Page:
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Family Room

A Chat with Producer Ralph Winter

Rumor has it, even though the X-Men trilogy is complete, the franchise will live on.
It’s getting harder and harder to bring this group of successful actors back together in the same place at the same time, but there are plenty of stories out there. The Marvel universe is rich with characters. I know they’re developing other scripts at the moment. You really have to wait and see how the marketplace responds before you commit and move down the path.

Beyond just having fun, is there a lesson you hope audiences take away from X-Men?
The issue of tolerance and how we treat each other. How do we get along with people we don’t quite understand, or who don’t look the way we do? How do we live together? We’re making entertainment primarily, but no doubt we’re trying to look into the character of these people. The lessons learned from our primary hero, Wolverine, revolve around the choices he makes, what he values, and when he decides to fight and when he chooses not to.

The villain, Magneto, is complex, too. He’s a ruthless bad guy, but every now and then we manage to sympathize with him.
That’s right. He’s not bad in the classic sense that he’s pure evil. He just believes the conflict will work out a lot easier if we get rid of people who don’t care about mutants. A great nemesis has an agenda that at times makes you think, "Hmm, maybe he’s got a point." A dramatic and interesting antagonist is colored as if he or she might have the answer to solving the problem. And isn’t that how life is? In a lot of ways, the choices as we become adults get harder and harder to make because life isn’t always black and white.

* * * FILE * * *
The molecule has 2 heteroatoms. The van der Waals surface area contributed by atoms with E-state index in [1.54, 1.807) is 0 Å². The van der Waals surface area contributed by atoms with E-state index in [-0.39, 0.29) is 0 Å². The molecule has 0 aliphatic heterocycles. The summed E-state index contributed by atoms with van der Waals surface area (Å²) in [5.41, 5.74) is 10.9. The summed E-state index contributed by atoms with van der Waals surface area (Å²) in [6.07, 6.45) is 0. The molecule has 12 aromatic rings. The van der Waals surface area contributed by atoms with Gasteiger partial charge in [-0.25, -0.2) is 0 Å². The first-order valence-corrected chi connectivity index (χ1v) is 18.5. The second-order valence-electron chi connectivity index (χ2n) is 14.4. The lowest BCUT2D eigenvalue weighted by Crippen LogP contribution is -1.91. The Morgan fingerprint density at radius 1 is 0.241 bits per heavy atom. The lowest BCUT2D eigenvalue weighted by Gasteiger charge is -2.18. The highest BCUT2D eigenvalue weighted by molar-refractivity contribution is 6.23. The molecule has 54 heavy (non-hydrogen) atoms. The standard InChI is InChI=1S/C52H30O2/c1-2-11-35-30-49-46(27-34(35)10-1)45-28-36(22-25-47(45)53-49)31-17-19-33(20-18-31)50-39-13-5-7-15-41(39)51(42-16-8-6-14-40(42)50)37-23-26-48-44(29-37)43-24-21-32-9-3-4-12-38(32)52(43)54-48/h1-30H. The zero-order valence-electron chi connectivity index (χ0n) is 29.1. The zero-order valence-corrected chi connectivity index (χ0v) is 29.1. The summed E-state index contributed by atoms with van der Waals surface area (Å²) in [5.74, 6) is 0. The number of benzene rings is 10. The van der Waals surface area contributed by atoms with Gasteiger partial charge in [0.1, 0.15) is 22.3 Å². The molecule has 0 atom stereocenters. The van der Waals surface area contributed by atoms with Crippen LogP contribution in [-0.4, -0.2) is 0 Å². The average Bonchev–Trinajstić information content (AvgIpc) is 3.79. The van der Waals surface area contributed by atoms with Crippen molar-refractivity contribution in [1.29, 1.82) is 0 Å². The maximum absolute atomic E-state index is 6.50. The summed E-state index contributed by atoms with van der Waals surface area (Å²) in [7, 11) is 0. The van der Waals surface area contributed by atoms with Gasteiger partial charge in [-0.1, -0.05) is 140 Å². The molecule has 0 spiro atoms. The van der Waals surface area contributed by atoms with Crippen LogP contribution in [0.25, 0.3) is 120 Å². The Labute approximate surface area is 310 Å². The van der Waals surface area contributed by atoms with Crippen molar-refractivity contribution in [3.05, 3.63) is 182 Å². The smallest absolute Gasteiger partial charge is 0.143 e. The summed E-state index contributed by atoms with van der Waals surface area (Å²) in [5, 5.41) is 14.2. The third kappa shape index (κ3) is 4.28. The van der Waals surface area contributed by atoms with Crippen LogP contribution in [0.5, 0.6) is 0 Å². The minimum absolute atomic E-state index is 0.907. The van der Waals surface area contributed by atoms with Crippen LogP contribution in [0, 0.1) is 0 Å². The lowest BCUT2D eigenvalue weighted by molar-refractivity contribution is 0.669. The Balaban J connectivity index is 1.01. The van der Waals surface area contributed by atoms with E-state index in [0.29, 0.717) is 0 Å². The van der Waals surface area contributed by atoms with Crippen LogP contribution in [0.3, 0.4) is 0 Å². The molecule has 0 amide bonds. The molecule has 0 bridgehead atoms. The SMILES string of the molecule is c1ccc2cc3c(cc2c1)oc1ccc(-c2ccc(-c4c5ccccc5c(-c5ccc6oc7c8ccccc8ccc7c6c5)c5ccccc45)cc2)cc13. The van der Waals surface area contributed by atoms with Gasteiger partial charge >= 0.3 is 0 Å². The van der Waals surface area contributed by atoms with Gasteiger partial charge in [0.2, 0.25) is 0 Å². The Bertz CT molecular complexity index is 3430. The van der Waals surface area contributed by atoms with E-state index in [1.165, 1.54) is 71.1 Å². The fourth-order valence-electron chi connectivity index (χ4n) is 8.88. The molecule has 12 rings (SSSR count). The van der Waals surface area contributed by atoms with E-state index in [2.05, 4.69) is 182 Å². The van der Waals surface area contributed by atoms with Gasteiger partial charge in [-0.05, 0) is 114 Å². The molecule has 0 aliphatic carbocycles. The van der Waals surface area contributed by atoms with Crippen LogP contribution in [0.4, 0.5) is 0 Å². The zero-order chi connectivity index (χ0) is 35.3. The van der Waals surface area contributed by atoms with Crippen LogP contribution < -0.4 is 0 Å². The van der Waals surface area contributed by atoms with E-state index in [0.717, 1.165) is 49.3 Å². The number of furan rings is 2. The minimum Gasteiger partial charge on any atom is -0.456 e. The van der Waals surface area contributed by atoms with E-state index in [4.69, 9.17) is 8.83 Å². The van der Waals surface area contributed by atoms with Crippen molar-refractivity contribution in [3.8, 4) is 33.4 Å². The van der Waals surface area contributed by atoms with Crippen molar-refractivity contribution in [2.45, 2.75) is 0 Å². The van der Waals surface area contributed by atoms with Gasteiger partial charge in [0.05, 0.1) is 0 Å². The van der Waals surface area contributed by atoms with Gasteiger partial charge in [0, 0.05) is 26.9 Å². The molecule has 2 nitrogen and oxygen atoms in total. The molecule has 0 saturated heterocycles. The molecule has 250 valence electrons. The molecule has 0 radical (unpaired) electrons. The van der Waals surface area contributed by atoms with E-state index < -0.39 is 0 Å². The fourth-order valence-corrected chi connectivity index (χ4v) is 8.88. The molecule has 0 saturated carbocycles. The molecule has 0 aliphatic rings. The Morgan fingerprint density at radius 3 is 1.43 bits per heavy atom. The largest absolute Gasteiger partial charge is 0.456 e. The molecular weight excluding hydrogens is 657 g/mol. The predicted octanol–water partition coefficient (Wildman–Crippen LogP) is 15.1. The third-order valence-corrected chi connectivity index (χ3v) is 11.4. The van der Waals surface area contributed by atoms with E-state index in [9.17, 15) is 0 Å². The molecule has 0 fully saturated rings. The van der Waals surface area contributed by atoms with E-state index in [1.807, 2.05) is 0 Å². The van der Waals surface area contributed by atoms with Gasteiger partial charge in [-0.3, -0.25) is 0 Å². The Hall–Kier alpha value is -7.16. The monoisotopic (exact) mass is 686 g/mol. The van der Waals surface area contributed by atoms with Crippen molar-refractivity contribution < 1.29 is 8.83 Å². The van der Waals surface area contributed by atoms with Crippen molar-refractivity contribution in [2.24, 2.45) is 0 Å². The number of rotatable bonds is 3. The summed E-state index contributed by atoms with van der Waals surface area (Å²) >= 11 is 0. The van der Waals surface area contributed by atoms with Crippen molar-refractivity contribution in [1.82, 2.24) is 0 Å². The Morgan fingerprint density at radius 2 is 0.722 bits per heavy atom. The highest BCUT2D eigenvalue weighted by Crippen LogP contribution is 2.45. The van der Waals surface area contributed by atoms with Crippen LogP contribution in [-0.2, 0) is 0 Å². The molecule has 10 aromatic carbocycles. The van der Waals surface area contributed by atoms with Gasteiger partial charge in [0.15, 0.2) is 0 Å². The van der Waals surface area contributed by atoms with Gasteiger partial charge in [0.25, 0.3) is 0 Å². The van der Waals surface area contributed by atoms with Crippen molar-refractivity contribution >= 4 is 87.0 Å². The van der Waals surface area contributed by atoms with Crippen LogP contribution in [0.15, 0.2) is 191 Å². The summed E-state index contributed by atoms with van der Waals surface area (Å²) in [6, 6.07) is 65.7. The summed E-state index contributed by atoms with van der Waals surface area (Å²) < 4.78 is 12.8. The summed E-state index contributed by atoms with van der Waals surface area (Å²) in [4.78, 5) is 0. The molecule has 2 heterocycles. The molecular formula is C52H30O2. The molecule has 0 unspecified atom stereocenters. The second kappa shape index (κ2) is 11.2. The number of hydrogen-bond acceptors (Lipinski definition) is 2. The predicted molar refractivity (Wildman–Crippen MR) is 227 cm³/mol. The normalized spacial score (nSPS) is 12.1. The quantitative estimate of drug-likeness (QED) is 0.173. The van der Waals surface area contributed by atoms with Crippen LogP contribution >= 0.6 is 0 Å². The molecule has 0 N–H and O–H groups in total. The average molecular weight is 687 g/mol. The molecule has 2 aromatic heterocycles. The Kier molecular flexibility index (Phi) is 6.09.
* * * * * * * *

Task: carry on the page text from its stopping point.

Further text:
Someone once said that the most interesting bad guys are the ones who think they’re good guys. Would you agree?
That’s good. That’s exactly right. It’s because they completely believe in what they’re doing, that what they’re doing is beneficial. Their value system has become distorted. He’s just zealous in the wrong cause. But at the end of the day, you find out what movie heroes and villains believe by what they do.

You mentioned tolerance earlier. In the DVD outtakes for the first movie, a scene showed Halle Berry’s Storm teaching students about intolerance by citing the example of Christian martyrs. Why did that scene get cut?
Only to streamline the movie. There was no political agenda in cutting that scene. In the first movie we were establishing so many characters so quickly that it became difficult to choose what to include and what had to go.

What are you working on right now?
We’re working on a Fantastic Four sequel for next summer [2007’s The Fantastic 4: Rise of the Silver Surfer], as well as a comedy. I’m also developing The Screwtape Letters and A Purpose Driven Life. There are a lot of movies in the works. For a producer it’s like the old vaudeville act of trying to get all the plates spinning at the same time. It’s tricky to get the creative elements—the script, the distributor, the financing, the director—all off the ground. And in some cases we’re still waiting to get the green light.

Despite their mass appeal, the films that make up the X-Men series contain violence, sensuality, some language and mature themes that warrant caution. For more details, see reviews of X-Men, X2 and X-Men: The Last Stand.

Published August 2006